* Listen to Jonathan Kent argue the merits of letting children die!

* See Martha Kent risk her husband’s life because they left the family dog in the car!

* Witness Superboy irradiate his teacher and classmates giving them cancer!

* Feel Superman’s rage outweigh his common sense!

* Wonder as you find out that the ‘S’ does not stand for Superman!

* Marvel as Jor-El and Superman argue FOR genocide!

* Yawn as Perry White speaks against journalistic integrity!

* Cha-ching! at all the in-your-face product placement, from Nikon to Nokia, IHOP to Sears!

* Gape as Superman deliberately endangers the lives of everyone in Smallville – repeatedly!

I would also like to make the argument that Zod is actually the tragic hero of the story, desperately trying to save his people. First he fights against the corrupt and decadent government, just as Jor-El does, then Zod tries to uphold the law and prevent Jor-El from stealing Krypton’s heritage. He tries to help Kryptonian outposts after the destruction of Krypton. Unlike Jor-El, he respects his foe and has regrets. Everything he does is to try and save his people.

There are plenty more reasons for my above arguments but I don’t post spoilers. Man of Steel is not egregiously bad and the fight scenes are fun. I just had to vent some more.

Man of Asbestos

Man of Steel

Man of Steel (2013): I had very high hopes for this. I love director Zak Snyder’s update of Dawn of the Dead (2004) and his comic book movies, 300 (2006) and Watchmen (2009). These fooled me into thinking he was a great director. He then made the vanity project, Sucker Punch (2011), which was truly awful, despite having some nice visuals.

Christopher Nolan co-produced and co-wrote the story. David S. Goyer co-wrote the story and penned the screenplay. He worked on all three of Nolan’s Batman pictures. This was a really good sign as all of those were tightly, smartly written. The only concern would be that Batman’s darkness would carry over to Superman. Unfortunately it did in a number of areas and the titular Man of Steel does not feel like Superman.

The good: Some of the fight scenes are intense and quite well done. There are a handful of cute moments (when Lois first decides what to call him, a scene involving a copier, Lois finding out what anonymous means).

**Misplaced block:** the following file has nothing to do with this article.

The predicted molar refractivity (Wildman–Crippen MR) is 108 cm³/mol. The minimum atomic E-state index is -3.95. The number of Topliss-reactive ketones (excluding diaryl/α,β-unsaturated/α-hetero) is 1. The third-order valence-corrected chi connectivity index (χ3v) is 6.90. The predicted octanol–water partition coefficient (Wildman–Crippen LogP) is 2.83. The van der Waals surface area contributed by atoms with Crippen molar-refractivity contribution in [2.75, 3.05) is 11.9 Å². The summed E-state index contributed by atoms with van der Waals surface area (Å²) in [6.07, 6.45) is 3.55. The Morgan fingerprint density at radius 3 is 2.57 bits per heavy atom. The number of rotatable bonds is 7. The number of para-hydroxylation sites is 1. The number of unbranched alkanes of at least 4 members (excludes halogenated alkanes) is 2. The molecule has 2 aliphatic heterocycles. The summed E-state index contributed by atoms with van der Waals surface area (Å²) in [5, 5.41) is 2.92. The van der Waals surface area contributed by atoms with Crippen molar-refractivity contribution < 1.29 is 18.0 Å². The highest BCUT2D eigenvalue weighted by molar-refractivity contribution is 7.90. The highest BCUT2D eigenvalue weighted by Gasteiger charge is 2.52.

The bad: Everything else. Seriously. Henry Cavill is not bad as Superman but he is certainly no Christopher Reeve and he has absolutely zero chemistry with Amy Adams as Lois Lane. Russell Crowe underplays well in what should be a cameo as Jor-El but is in way too much of the film and many of his later scenes undercut any tension. The writing of Kevin Costner’s Jonathan Kent is pretty much the exact opposite of the way Jonathan has always been played and his final scene is absolutely ludicrous. The most egregious offender is easily Michael Shannon as Zod. Every scene has him playing his character on ’11’ – moderation and nuance are not in this actor’s repertoire.

Snyder uses flashbacks willy-nilly and to terrible effect. Ditto with his soft-focus on the camera. Ditto ditto with his jump cuts. The special effects are serviceable but many of them look cheap. Hilariously, the flying in Superman from thirty-five years ago looks better than the flying in Man of Steel (except the sonic booms).

The dialogue is pretty bad. The re-imagining of Krypton started off interesting but quickly became ridiculous and went on for far too long. Man of Steel could have used about thirty minutes cut from the running time. Man of Steel also appears to have used last year’s blockbuster, The Avengers, as a template, particularly the last half hour.

Finally, as with Iron Man 3, the ultimate resolution could have been used much earlier, saving countless lives. At least Man of Steel has less unnecessarily slow dipping mechanisms to employ than Iron Man 3. Also less fun.

Wife POV: “Superman: now with less chemistry, less logic, and more flying insect dragons than ever before. Don’t say I didn’t warn you. You’re welcome.”